for the Japanese army, he pleaded the case for protecting the Jewish refugees. Later,
as an advisor for the Manchukuo government and as a commissioner in the office of
the president of Manchurian Rail, he continued to work to protect Jews in China and
The navy’s expert on Jewish matters was Capt. Inuzuka Koreshige. Capt.
Inuzuka had been posted to Shangai since the summer of 1939, and the Hongkou
district of Shanghai, protected by the Japanese navy, was the only place in the world
where Jews could come without visas. 18,000 Jewish refugees squeezed into Hongkou,
and including the original residents, 30,000 Jews were able to live their lives freely
there. Germany appealed for the extinction of the Jewish presence in Shanghai, but
this was refused by the Japanese.
Col. Yasue and Capt. Inuzuka hoped to protect the Jewish refugees using
American Jewish capital, with an eye toward attempting a rapprochement with
America. There were some positive results, but their plan ended without realizing
success with the outbreak of war with America.
In July, 1940, a group of Jewish refugees fleeing Nazi-occupied Poland
advanced on the Japanese consulate in the small Baltic state of Lithuania. Lithuania
had been annexed by the Soviet Union, and persecution of the Jews began again. They
came seeking visas to allow them to travel to the United States or Palestine by way of
Consul Sugihara Chiune issued visas to over 6,000 Jewish refugees, saving
their lives. It wasn’t just Lithuania, however. Japanese consulates in 12 European
cities including Vienna, Prague, and Stockholm, issued visas for Jewish refugees.
Over the ten months from Oct. 6, 1940, to June of the next year, 15,000 Jews crossed
over to Japan.
8. Auschwitz and Hiroshima
In World War II, the Jews and the Japanese experienced suffering unequaled
in human history. The Nazis slaughtered six million Jews, and Hiroshima and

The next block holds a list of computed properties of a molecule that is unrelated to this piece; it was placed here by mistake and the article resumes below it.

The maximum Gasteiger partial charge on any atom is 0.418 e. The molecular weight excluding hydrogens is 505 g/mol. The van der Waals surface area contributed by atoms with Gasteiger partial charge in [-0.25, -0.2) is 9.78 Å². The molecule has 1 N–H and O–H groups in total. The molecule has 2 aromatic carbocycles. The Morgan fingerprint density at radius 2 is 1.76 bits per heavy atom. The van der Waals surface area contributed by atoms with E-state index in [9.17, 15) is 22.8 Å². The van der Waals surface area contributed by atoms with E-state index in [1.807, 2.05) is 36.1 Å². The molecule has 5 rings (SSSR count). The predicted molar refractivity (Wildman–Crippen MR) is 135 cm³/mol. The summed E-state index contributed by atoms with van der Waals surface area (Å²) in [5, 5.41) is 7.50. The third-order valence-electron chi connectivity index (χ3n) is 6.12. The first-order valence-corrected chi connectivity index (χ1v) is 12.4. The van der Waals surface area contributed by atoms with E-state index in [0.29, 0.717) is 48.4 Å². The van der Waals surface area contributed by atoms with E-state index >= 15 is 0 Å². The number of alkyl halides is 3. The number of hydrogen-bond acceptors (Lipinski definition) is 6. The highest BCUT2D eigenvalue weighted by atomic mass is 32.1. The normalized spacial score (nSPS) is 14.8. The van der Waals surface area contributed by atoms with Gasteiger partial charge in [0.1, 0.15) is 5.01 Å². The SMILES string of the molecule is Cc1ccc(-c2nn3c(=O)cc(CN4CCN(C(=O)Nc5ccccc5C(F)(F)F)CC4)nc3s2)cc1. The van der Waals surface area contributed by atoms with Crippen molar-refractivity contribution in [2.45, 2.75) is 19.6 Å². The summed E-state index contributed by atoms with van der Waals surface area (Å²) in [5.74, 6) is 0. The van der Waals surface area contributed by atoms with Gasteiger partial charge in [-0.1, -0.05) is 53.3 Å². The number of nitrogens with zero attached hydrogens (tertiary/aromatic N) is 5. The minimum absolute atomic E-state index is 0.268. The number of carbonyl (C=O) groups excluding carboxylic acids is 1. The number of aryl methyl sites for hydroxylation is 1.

Nagasaki were leveled by atomic bombs.
…[T]he tragedies of Auschwitz and Hiroshima were similar in that in
both cases advanced technology was employed in the indiscriminate mass
killing of civilians. In neither case was there a pressing military necessity to
commit these horrors; and in both cases a previous racially based
dehumanization of the victims permitted their mass annihilation. (Shillony, p.
Auschwitz and Hiroshima were the pinnacle of racial discrimination against
the successful outsiders.
9. Contributions by the Genius Jews and Masterful Japanese
The Jews and Japanese overcame crises during the Second World War that put
their survival as a people in crisis, and after the war both came back to thrive again. In
Israel the Jews finally got their own country, and Japan became a major nation in the
international scene where the Japanese formerly had been locked-out.
Through their tragedies and triumphs they crushed the racial prejudice of the
West that had branded them as outsiders. In today’s international society, the
regarding of specific races as outsiders just because of racial or cultural characteristics
has disappeared. On this point alone both races have made a great contribution to
It can only be hoped that if the Jews who are geniuses in ideology, science,
and commerce, and the Japanese who are masters at various technologies, can work
together in the new international society, they can contribute all the more to dealing
with problems that threaten mankind — such as the global environmental crisis and
Cohen, Eli. Yudaya-jin ni manabu Nihonjin no hinkaku (Japanese dignity learned
from the Jews). Tokyo: PHP, 2007.
Shillony, Ben-Ami. The Jews and the Japanese: The Successful Outsiders. Charles E.
Rutland, VT and Tokyo: Tuttle Co., Inc., 1991.
Translated from Japan on the Globe No. 532 (January 27, 2008)